Today we tend to worship what gives us security. So we put our trust in a person or group of people, or in certain material possessions. And they become our idols, because we require that they give us what only God can give us. We were created to trust God and to love people and then to use things as a gift from him. But when our trust in God as our help diminishes, we end up using people and loving things, and what gets sacrificed is our true selves.

When we stubbornly deny the Lord's help, the result is living death. That is what Hosea describes at the end of verse 1: "...But he incurred guilt through Baal and died." They kept sinning more and more, and they were like walking dead men at the end of the history of the northern kingdom. Self-reliance and dependence on substitute helpers was the poison that brought Ephraim's death. And even though the nation was terminally ill, they stubbornly went on drinking the poison of idolatry that would kill them.

I saw an article in the Mercury News the other day that illustrated this graphically. It was about Greg Morris, the star of the TV series Mission Impossible in the sixties and seventies. He has been battling brain cancer for about five years. And his son was quoted as saying that the disease is in remission, but Morris isn't doing everything he can to regain health. His son said, "'This is the thing about my dad, he's very stubborn and he's very much his own person.' [He] continues to smoke although the cancer originated in his left lung. An operation around the end of 1990 removed the lung cancer, but the disease was later found to have spread to his brain....'My dad is a hard liver, a hard charger....He lived large; he's a large personality.'" Morris is going to die the way he lived. He won't quit taking the poison the doctors have said is killing him. That is the kind of stubbornness and toughness Ephraim had at the end of their life.

Verse 3 describes the final stage of the helplessness of the nation:
Therefore they shall be like the morning mist
or like the dew that goes early away,
like the chaff that swirls from the threshing floor
or like smoke from a window.
That describes the fate of people who don't want God's help and refuse to put their ultimate trust in him. These are similes for something ethereal that vanishes. And it describes the immediate future of the nation, because they will vanish as a national entity from the Promised Land. They will disappear like a morning mist or dew on the grass when the sun comes out and dries it up, like chaff from the grain being harvested that gets blown away in the wind, and like smoke rising from a chimney that dissipates into the atmosphere.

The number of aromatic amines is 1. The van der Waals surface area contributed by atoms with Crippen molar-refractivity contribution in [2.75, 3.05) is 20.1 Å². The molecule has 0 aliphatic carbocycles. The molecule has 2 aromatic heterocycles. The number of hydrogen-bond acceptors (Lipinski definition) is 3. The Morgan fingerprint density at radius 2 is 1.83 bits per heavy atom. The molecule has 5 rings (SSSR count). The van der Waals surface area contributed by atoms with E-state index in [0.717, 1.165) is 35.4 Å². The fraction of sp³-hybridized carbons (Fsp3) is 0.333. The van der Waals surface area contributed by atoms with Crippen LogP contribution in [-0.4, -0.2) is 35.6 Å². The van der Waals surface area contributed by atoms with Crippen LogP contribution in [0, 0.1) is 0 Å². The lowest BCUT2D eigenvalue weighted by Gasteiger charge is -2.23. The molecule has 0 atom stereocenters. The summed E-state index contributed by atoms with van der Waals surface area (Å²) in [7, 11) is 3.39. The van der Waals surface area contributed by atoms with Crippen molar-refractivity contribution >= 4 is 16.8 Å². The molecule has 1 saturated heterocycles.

The stark reality is that those who persistently refuse the Lord's help are given what they want---no help. Let's jump to the end of the chapter for a moment. In verses 15-16 Hosea speaks about the fall of the northern kingdom as a result of not wanting the Lord's help. It talks about consequences of sin that come through warfare:
Though he may flourish as the reed plant,
the east wind, the wind of the LORD, shall come,
rising from the wilderness;
and his fountain shall dry up,
his spring shall be parched;
it shall strip his treasury
of every precious thing.

Samaria shall bear her guilt,
because she has rebelled against her God;
they shall fall by the sword,
their little ones shall be dashed in pieces,
and their pregnant women ripped open.
We have seen that terrifying picture of harsh judgment before. But as we're going to see in verses 4-11, these are not Yahweh's only words. And we will see in chapter 14 that they are not God's last words.

In verse 15 Hosea talks about how the nation flourished like a sea of lush, fertile reeds. That is a beautiful word play---in Hebrew Ephraim means, "You flourished." There was a time of great blessing and prosperity. But, as we have seen earlier in our studies, the nation didn't value the blessing of God. Their prosperity led to pride instead of praise, greed instead of goodness.
So the east wind will come off the desert. Here is a reference to Assyria, which will come as God's judgment. God will use that enemy like a wind that dries up everything in its path, even wells and natural springs (the Assyrian armies poisoned wells and springs). The land will be devastated.
At the heart of the paragraph Samaria is mentioned, which as the capital was influential spiritually, politically, and economically. It will be a final focus of the Assyrian assault. The national treasury will be looted and carried off to Assyria.

And then in the second line of verse 16 is the verdict. It is like a summary of Hosea's entire prophecy. The nation is guilty of rebellion; Ephraim bears full and complete responsibility. And there are the horrifying images of innocent women and children being slaughtered by Assyrian invaders. So the picture of desolation and death comes to a close.

Chapter 13 begins with Hosea's descriptions of the nation's helplessness in the first three verses and closes with these tragic consequences of their rejection of God's help in the last two verses. But centered in between stands God's own personal description of their condition of helplessness, and his commitment to being available to help even though they don't want help. The opening phrase of verse 4 is, "I am the LORD...." The New International Version says, "But I am the LORD...." with the conjunction added. The New King James Version also says, "Yet I am the LORD...." And that "but God" splits the darkness of judgment with the same bright conjunctional force as another "but God" in Ephesians 2. The apostle Paul talks about the darkness in which we lived before Christ came. He says we were dead in trespasses and sins; we were controlled by the influence of the world system, our own sinful, rebellious flesh, and satanic evil. By nature, he said, we were children of wrath. It is a picture of hopelessness. And then these words come in Ephesians 2:4-5: "But God, being rich in mercy, because of His great love with which He loved us, even when we were dead in our transgressions, made us alive together with Christ...." Here in Hosea 13:4, "Yet Yahweh" is a first-person statement of hope. God is saying that in spite of everything Israel has done, he is still committed to them.